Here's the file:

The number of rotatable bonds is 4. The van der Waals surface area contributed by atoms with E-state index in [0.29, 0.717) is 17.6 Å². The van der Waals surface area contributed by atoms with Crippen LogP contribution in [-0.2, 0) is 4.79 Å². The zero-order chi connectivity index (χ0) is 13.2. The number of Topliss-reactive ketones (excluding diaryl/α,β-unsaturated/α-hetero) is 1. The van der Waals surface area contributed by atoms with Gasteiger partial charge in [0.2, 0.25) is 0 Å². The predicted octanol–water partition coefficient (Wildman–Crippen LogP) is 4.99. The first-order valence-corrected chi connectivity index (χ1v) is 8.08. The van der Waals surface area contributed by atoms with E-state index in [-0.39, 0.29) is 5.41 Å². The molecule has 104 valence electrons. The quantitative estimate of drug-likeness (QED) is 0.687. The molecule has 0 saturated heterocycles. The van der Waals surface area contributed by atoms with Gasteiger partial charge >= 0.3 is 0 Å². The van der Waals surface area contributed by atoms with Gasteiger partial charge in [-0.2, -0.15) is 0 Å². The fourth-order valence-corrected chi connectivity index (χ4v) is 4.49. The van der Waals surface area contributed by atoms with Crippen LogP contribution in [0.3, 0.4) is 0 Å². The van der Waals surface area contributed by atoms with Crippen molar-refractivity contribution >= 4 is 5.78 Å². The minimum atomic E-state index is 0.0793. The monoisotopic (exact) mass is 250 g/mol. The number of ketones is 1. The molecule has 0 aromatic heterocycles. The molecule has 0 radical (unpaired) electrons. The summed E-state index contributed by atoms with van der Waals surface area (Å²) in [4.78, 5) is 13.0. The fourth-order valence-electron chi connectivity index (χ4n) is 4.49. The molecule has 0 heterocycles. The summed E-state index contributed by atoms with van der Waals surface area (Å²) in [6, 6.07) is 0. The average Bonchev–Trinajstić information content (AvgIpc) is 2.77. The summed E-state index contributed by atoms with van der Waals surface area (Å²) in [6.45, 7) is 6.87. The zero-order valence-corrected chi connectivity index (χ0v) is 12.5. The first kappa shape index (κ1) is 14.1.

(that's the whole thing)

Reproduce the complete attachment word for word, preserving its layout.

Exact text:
The number of rotatable bonds is 4. The van der Waals surface area contributed by atoms with E-state index in [0.29, 0.717) is 17.6 Å². The van der Waals surface area contributed by atoms with Crippen LogP contribution in [-0.2, 0) is 4.79 Å². The zero-order chi connectivity index (χ0) is 13.2. The number of Topliss-reactive ketones (excluding diaryl/α,β-unsaturated/α-hetero) is 1. The van der Waals surface area contributed by atoms with Gasteiger partial charge in [0.2, 0.25) is 0 Å². The predicted octanol–water partition coefficient (Wildman–Crippen LogP) is 4.99. The first-order valence-corrected chi connectivity index (χ1v) is 8.08. The van der Waals surface area contributed by atoms with E-state index in [-0.39, 0.29) is 5.41 Å². The molecule has 104 valence electrons. The quantitative estimate of drug-likeness (QED) is 0.687. The molecule has 0 saturated heterocycles. The van der Waals surface area contributed by atoms with Gasteiger partial charge >= 0.3 is 0 Å². The van der Waals surface area contributed by atoms with Gasteiger partial charge in [-0.2, -0.15) is 0 Å². The fourth-order valence-corrected chi connectivity index (χ4v) is 4.49. The van der Waals surface area contributed by atoms with Crippen LogP contribution in [0.3, 0.4) is 0 Å². The van der Waals surface area contributed by atoms with Crippen molar-refractivity contribution >= 4 is 5.78 Å². The minimum atomic E-state index is 0.0793. The monoisotopic (exact) mass is 250 g/mol. The number of ketones is 1. The molecule has 0 aromatic heterocycles. The molecule has 0 radical (unpaired) electrons. The summed E-state index contributed by atoms with van der Waals surface area (Å²) in [4.78, 5) is 13.0. The fourth-order valence-electron chi connectivity index (χ4n) is 4.49. The molecule has 0 heterocycles. The summed E-state index contributed by atoms with van der Waals surface area (Å²) in [6, 6.07) is 0. The average Bonchev–Trinajstić information content (AvgIpc) is 2.77. The summed E-state index contributed by atoms with van der Waals surface area (Å²) in [6.45, 7) is 6.87. The zero-order valence-corrected chi connectivity index (χ0v) is 12.5. The first kappa shape index (κ1) is 14.1.